Although white-nose syndrome is currently the greatest threat to bats in Canada, they are also subject to other stressors. These stressors include habitat loss, disturbance as a result of anthropogenic activities. Pesticides and wind turbines also have a negative impact on bat populations of eastern Canada.
Habitat loss and fragmentation
Bats in Canada live primarily in forested areas (coniferous and/or deciduous forests) and they hunt close to small and large bodies of water (ponds, rivers and lakes). Habitat modification, caused by urban development, deforestation and agriculture, affects bats. These activities, among others, decrease the number of stumps and mature trees, which provide suitable roost sites, and also decrease the abundance of humid areas. Consequently, bats using these forests can have trouble finding adequate sites to roost, and the size of their hunting grounds is also reduced. Protecting and conserving forested zones that border bodies of water is important as these are ideal habitats for bats.
Some studies show that creating small openings in the forest can provide foraging areas and orientation points for bats (Grindal and Brigham 1998). Therefore, with appropriate management of logging by the forestry industry, it is possible to maintain adequate habitat for bats.
Disturbances in hibernacula
In order to reduce energy expenditure during the winter, bats lower their body temperature during hibernation. To do this, they take refuge in roosts called hibernacula (abandoned mines, crevasses or caves that allow them to maintain these low body temperatures). During this critical period of the year, bats are very sensitive to changes in temperature, lighting and noises.
Visiting caves during the hibernation period can be detrimental to bats as the presence of humans may trigger unnecessary arousals. During hibernation, it is normal for bats to wake up about once a month to drink water and urinate. A single arousal can cost a bat 30-60 days of energy reserves! The more often a bat wakes up from hibernation, the less energy remains for them to survive winter. If they do not have enough energy, they will die of hunger and dehydration. In addition to having a lower body temperature during hibernation, bats’ immune systems are weak, which makes them more susceptible to infection and diseases. It is therefore strongly advised not to visit caves inhabited by bats during the winter.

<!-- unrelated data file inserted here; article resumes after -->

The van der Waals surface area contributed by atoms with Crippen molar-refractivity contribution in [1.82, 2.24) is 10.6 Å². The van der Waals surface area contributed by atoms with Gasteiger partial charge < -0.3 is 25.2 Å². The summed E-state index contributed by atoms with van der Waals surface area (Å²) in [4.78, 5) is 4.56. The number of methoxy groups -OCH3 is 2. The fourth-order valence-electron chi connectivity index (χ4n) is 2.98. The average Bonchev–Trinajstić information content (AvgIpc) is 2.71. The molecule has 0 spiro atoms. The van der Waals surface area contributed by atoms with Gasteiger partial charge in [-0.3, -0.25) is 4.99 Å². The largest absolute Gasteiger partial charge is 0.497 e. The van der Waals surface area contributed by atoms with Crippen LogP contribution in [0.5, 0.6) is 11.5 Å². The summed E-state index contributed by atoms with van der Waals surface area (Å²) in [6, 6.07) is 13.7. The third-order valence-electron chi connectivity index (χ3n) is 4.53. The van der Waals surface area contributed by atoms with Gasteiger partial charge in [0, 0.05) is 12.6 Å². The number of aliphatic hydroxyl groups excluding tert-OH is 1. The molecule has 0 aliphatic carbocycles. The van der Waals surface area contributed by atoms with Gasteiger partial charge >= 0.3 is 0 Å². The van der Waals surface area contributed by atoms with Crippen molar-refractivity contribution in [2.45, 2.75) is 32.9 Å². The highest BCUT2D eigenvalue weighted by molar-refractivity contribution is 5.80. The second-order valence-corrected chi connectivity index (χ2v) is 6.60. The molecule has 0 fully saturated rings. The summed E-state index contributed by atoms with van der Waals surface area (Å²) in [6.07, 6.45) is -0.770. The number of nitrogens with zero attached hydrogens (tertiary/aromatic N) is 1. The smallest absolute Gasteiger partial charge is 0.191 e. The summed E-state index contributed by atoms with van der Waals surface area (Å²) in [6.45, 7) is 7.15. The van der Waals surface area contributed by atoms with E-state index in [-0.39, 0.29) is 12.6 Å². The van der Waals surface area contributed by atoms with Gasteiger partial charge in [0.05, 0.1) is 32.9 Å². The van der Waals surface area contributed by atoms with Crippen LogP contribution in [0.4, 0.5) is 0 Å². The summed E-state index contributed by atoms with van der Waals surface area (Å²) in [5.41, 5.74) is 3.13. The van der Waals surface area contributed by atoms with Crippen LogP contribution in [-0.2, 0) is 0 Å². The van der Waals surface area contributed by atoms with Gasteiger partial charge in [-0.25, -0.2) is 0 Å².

Removing bats from a maternity colony
During the summer, bats aggregate in maternity colonies to give birth to young and to nurse them. Maternity colonies are generally located in areas where heat accumulates, such as in attics, walls of homes, or in chimneys. These sites are essential to bat reproduction, and their preservation is important.
When a maternity colony is found in an inhabited building, sharing this space with bats may be difficult. Nevertheless, it is important not to remove the bats, if at all possible, during their reproductive season. During this time, some of the young will not yet be able to fly, and as a result could become trapped in the walls. This could cause other problems such as unpleasant odours if the bats die there. It is possible to remove bats from a building in April and May, before the young are born, or between September and October, as the colony is dispersing. Once the entrances are blocked, you can install a bat house if you would like bats to continue living on your property.
If you must remove a colony, you can do this by following these guidelines. It is generally recommended that you make repairs in September or October because bats will typically leave maternity colonies at the end of August. To learn how to better coexist with bats, please refer to the following section "Living in harmony with a bat maternity colony".
Since bats feed on insects, they are highly susceptible to the effects of pesticides. Pesticides not only reduce the availability of insect prey for bats, but may also cause sickness or death when bats ingest contaminated insects. As these products are stored in the fatty tissues of the animal, the body assimilates insecticides during hibernation. Insecticides have also been found in the breast milk of bats. Both migratory or non-migratory bats are susceptible to the negative effects of insecticides.
All species of bats are susceptible to mortality from wind turbines, however migratory species are the most at risk. Wind turbines can cause death to bats not only through direct collisions but also due to pressure changes as bats fly through them. Dramatic changes in pressure can results in internal trauma and hemorrhaging in the lungs. Barotrauma from wind turbines is a significant threat to certain migratory species.